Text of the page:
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Congressmen Jolly, Grayson Debate For US Senate Seat

Stephen Melkisethian/ flickr

Two Florida Congressmen went head to head Monday, in the first debate for an open US Senate seat.

David Jolly, Republican of Indian Shores, and Alan Grayson, Democrat of Orlando, spoke amicably Monday, in a forum hosted by the bipartisan Open Debate Coalition.  Notably, Jolly broke with party leadership, saying Supreme Court nominee Merrick Garland deserves a vote, before getting denied.

“Rejecting the nominee because he is wrong on the 2nd amendment and he is wrong on labor unions is not obstructionism. That’s actually the proper exercise of the Senate’s article one authority. If they bring it up for a vote, vote him down,” Jolly said.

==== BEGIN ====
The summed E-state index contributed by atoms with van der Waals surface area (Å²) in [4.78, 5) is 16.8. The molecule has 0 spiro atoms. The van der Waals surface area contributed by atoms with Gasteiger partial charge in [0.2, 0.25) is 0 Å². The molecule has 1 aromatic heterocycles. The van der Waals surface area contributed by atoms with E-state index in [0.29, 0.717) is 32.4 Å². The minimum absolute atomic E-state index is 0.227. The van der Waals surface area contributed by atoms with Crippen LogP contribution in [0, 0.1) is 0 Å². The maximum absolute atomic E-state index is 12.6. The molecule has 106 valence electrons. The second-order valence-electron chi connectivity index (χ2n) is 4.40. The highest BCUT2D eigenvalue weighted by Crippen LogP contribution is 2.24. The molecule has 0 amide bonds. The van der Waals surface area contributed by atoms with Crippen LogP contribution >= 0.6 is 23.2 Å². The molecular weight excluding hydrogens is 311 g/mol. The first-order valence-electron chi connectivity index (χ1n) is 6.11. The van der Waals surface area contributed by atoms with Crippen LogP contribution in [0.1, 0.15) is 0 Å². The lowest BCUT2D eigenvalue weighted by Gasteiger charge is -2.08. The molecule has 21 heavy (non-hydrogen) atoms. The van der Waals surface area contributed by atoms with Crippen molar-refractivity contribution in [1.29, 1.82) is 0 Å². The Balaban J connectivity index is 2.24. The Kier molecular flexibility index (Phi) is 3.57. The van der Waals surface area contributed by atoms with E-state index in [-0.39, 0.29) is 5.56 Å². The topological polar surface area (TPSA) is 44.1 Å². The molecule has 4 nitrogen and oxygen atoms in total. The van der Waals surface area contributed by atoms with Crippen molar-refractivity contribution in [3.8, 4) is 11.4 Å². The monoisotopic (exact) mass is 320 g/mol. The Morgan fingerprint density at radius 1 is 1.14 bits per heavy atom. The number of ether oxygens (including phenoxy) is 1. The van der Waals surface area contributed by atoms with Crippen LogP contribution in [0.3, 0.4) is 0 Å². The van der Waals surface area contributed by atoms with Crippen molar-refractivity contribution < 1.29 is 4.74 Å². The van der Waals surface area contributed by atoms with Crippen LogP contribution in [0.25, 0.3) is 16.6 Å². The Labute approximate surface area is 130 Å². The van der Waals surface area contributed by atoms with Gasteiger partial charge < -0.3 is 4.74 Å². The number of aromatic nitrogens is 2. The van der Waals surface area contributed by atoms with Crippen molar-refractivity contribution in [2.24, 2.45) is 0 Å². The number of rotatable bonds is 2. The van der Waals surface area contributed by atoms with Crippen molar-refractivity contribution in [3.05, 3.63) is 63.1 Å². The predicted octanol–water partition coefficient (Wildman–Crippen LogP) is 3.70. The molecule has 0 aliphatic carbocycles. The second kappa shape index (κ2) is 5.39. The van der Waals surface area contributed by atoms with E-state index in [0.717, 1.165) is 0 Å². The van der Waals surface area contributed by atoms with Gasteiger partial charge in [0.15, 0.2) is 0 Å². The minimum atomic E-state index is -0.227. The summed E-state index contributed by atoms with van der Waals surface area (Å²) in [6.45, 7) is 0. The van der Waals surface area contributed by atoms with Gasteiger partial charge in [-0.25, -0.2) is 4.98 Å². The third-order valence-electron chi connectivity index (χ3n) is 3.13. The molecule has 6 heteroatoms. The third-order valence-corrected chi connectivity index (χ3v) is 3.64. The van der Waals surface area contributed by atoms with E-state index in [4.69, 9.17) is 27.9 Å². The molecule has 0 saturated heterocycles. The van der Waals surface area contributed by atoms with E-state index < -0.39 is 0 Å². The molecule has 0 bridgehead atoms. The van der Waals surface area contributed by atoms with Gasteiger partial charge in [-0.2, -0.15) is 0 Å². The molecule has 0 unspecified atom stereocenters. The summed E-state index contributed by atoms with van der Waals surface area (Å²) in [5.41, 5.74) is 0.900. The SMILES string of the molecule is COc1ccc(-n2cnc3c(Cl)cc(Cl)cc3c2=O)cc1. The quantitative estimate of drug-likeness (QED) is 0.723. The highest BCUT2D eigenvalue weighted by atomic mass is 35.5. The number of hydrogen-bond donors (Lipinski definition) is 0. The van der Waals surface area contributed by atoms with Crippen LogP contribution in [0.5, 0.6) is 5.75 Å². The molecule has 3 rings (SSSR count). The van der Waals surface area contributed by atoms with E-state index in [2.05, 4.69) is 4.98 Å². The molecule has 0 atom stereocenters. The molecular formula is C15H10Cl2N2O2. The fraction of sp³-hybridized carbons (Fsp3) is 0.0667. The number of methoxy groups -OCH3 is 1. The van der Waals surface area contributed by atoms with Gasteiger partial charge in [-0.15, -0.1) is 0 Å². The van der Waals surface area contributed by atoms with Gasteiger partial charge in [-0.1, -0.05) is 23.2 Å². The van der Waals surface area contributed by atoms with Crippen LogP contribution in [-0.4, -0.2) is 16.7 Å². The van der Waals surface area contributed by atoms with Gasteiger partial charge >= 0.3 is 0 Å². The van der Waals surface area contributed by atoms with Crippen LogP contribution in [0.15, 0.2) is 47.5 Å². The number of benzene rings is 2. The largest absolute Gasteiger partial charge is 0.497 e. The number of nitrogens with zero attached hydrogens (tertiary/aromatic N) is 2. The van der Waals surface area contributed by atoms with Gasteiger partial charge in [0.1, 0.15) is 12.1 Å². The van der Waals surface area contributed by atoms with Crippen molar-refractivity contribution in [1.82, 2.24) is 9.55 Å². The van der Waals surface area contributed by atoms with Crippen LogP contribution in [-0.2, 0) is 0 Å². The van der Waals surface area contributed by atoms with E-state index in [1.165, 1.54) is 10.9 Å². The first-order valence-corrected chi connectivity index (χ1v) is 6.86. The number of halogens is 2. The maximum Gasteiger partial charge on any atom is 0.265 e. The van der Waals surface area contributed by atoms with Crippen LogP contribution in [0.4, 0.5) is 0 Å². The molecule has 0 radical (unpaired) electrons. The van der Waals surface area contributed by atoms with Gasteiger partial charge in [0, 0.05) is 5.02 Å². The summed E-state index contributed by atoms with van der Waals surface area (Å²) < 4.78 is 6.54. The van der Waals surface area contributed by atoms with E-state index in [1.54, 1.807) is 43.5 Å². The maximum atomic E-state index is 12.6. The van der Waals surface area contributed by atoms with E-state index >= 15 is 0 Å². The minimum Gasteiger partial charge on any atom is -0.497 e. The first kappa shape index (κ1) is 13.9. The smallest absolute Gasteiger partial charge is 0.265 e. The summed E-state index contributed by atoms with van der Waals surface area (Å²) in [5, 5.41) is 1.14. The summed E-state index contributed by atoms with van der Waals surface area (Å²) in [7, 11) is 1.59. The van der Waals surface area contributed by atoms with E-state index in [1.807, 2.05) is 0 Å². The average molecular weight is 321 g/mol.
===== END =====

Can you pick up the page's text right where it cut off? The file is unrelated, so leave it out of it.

Both lawmakers are pushing campaign finance reforms, and favor open primaries. Grayson wants to break up big banks and expand abortion access, and says climate change is the biggest threat to the country.

"I can't think of anything else that could literally destroy the planet, other than climate change," Grayson said.

For Jolly, terrorism should be the nation's top concern.

“When the president of the United States stood before a State of the Union address and said the greatest threat we face is climate change, he’s wrong. The greatest threat we face are people who want to destroy the United States of America tomorrow. And that’s what we need to address,” Jolly said.

Online news anchors moderated the debate, which featured questions that were posed by internet users and voted up by Florida residents. Organizers hope the open format is used for other congressional or presidential debates. The Open Debate Coalition boasts an eclectic network of supporters: Grover Norquist of Americans For Tax Reform, Arianna Huffington of the Huffington Post, Jimmy Wales of Wikipedia, former strategists of the Republican National Committee, and MoveOn.org.